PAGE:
•  ½ cup freshly-squeezed lemon juice (about 2 lemons)
  • fine zest from 2 lemons (about 2 tablespoons)
  • Yolks from 8 large eggs, whites from 10
  • 1 cup whole milk
  • 2 tablespoons butter, plus more (soft) for greasing ramekins
  • 2 tablespoons AP flour
  • ½ cup sugar (plus more for dishes)
  • confectioner’s sugar for dusting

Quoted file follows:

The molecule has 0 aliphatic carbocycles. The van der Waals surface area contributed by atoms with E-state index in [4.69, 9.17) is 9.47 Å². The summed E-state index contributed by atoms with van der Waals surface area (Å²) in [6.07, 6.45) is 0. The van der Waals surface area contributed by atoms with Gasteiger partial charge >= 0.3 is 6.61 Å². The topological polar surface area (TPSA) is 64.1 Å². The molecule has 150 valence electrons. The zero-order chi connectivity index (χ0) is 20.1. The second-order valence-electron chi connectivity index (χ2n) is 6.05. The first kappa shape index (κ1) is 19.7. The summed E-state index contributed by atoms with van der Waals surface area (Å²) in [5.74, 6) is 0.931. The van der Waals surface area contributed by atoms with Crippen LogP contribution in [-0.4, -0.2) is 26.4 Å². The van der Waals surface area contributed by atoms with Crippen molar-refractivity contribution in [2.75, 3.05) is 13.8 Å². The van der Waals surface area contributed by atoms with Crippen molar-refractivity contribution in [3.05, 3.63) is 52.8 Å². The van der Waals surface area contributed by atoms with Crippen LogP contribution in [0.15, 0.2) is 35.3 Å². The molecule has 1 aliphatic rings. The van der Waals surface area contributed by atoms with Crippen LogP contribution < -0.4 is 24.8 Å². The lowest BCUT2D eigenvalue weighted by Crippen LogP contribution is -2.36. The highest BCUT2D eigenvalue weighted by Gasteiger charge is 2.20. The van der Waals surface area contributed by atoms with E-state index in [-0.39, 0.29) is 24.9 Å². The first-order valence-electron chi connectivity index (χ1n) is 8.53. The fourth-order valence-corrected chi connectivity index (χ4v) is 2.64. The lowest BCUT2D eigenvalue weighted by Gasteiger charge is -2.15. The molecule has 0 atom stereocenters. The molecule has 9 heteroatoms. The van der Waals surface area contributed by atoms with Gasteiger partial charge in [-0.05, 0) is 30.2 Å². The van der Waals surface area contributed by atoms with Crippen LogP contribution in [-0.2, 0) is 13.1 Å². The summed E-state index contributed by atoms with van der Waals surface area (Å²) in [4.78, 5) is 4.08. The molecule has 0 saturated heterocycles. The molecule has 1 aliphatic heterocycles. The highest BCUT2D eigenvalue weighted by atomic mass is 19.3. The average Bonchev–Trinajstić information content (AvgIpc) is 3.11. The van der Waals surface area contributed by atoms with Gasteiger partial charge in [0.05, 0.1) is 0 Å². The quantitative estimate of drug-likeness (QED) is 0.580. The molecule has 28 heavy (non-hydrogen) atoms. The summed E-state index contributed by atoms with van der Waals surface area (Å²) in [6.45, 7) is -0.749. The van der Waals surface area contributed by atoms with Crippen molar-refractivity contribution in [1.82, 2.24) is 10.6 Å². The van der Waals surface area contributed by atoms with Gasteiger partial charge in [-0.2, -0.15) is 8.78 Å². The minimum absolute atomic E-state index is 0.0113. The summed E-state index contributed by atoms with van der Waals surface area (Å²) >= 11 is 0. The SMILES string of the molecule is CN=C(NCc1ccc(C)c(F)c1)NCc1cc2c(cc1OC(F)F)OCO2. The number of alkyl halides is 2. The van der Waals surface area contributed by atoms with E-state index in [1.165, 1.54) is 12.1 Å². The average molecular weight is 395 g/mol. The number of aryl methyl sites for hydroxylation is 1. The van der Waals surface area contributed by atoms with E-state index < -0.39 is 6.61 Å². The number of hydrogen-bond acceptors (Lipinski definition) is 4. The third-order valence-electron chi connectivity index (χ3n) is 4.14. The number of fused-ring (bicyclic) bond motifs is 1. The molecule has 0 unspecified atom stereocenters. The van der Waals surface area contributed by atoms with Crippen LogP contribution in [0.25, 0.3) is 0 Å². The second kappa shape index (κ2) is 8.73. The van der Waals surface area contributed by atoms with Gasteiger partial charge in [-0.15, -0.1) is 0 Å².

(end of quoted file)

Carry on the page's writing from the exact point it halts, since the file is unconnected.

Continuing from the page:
Butter your ramekins using room-temperature butter. If you have a pastry brush brush butter on in upward strokes (this will help the soufflés rise). If you don’t have a pastry brush just use your fingers. Coat the ramekins with sugar, turning them upside-down and gently tapping them to remove excess. Pre-heat your oven to 375 F. Put milk in a small saucepan over low heat. Whisk together egg yolks, flour and 2 Tablespoons of sugar (you want to get your milk heating before you do this so that it’s coming to a boil by the time all of these ingredients are mixed together—you never want to mix egg yolks and sugar too far in advance or they will “burn”). Once milk comes to a low boil slowly (slowly!) whisk it into the egg mixture, whisking constantly to prevent the eggs from cooking. Once it is tempered, return mixture to the saucepan and whisk vigorously over medium heat until the mixture is thick and pudding-like (about 3 minutes). Strain custard through a fine-mesh sieve and whisk in lemon juice and butter until smooth. Allow this mixture to cool and being whipping your egg whites. When the whites start getting foamy slowly begin adding your remaining sugar and beat until stiff peaks form. Make sure your custard is cooled and begin folding in your egg whites. Once they are all incorporated and the batter is smooth spoon it into greased ramekins. Smooth the top of the batter and run your thumb around the edge of the ramekin to get rid of any loose batter that could prevent the soufflés from rising. Bake for 16-18 minutes, or until risen and golden brown on top. Dust with powdered sugar and serve immediately (seriously, they fall in a matter of seconds).